Nov. 12 (Bloomberg) -- GlaxoSmithKline Plc’s experimental drug darapladib didn’t reduce the risk of heart attack or stroke in a late-stage study, the second time a clinical trial of the medicine has disappointed investors.
The test results mean the drug failed the main goal of the study known as Stability, which tracked more than 15,000 patients suffering from chronic coronary heart disease, London-based Glaxo said in a statement today. The stock fell the most in three weeks.
Human Genome Sciences Inc., which Glaxo bought last year for $3 billion, originally developed darapladib. The treatment was intended to help rid patients with heart disease of the plaque that builds up in their arteries. After the drug didn’t show enough plaque-busting potential in a mid-stage study five years ago, Glaxo decided to test its ability to prevent pieces of plaque from rupturing and causing potentially fatal blood clots, but expectations of success were low.
“It is not surprising that darapladib did not show a benefit,” Andrew Whitney, an analyst at UBS AG, said in a report to investors today. Whitney estimated the drug only had a 20 percent chance of clinical success in the new indication. “Today’s data point is more removal of a potential positive, rather than a real negative.”
Glaxo fell as much as 1.7 percent, the steepest intraday decline since Oct. 23, and was trading down 1.1 percent at 1,632.5 pence at 3:17 p.m. in London. That pared the stock’s gain this year to 22 percent, valuing the drugmaker at 79.3 billion pounds ($127 billion).
The failure follows disappointing results from another high-risk experimental drug, MAGE-A3, which didn’t help skin-cancer patients in a late-stage trial. The back-to-back failures call into question Glaxo’s decision-making when it comes to advancing medicines into final-stage testing, Tim Anderson, an analyst at Sanford C. Bernstein & Co. in New York, said in a note to investors today.
“It has been a red flag that, with both candidates, no other pharmaceutical companies were chasing the same dream” in terms of the drugs’ biological targets, Anderson said.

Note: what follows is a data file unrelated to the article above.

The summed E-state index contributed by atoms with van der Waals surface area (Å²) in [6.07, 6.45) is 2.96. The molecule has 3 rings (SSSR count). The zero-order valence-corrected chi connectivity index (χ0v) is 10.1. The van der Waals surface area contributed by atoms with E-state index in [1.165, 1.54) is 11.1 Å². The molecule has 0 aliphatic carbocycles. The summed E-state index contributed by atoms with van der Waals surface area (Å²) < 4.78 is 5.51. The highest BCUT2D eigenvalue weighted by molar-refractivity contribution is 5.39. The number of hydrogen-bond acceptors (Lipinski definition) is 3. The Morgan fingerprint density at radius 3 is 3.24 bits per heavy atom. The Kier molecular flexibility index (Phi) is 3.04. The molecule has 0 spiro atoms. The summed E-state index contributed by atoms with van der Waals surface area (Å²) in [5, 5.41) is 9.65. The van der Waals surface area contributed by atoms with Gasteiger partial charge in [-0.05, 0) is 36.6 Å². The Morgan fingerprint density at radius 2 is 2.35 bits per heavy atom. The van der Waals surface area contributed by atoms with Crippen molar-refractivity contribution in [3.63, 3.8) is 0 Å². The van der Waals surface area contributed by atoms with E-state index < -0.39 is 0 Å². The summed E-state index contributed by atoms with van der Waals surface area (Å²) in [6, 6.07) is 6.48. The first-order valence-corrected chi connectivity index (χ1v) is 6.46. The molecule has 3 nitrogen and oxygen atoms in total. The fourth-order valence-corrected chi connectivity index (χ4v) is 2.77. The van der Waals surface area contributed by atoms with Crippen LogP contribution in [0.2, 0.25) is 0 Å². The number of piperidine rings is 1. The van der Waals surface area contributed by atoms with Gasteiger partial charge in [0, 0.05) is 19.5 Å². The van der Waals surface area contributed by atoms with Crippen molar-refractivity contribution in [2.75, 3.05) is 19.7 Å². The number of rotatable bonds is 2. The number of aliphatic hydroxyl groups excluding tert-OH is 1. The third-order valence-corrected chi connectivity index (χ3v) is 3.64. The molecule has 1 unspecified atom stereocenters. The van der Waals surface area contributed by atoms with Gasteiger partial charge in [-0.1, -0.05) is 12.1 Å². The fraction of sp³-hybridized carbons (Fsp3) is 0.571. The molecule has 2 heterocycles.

Glaxo said it will review the test data, which indicated that some subgroups of patients benefited from treatment with darapladib, and will await the results of a second late-stage study in acute coronary syndrome before deciding what to do.
The main goal in the study described today was a measure of time to first occurrence of any major cardiovascular event, which included heart attack, stroke and death, Glaxo said. Patients in the test, which tracked participants since December 2008, took darapladib or a placebo in addition to a cholesterol-lowering statin.
The drug was developed for patients who aren’t helped enough by statins, a class of medicines that includes Pfizer Inc.’s Lipitor and AstraZeneca Plc’s Crestor. About 12 million people in the U.S. and 21 million worldwide don’t achieve the recommended reduction in low-density lipoprotein cholesterol with statins, according to a presentation last year by Sanofi, which is also developing a new drug to reduce cholesterol.
Heart disease and stroke are the two biggest causes of death worldwide, accounting for almost 22 percent of deaths in 2011, according to the Geneva-based World Health Organization. The LDL form of cholesterol only comes from eating animal products, and it raises the risk of the two illnesses by clogging arteries, according to the American Heart Association.
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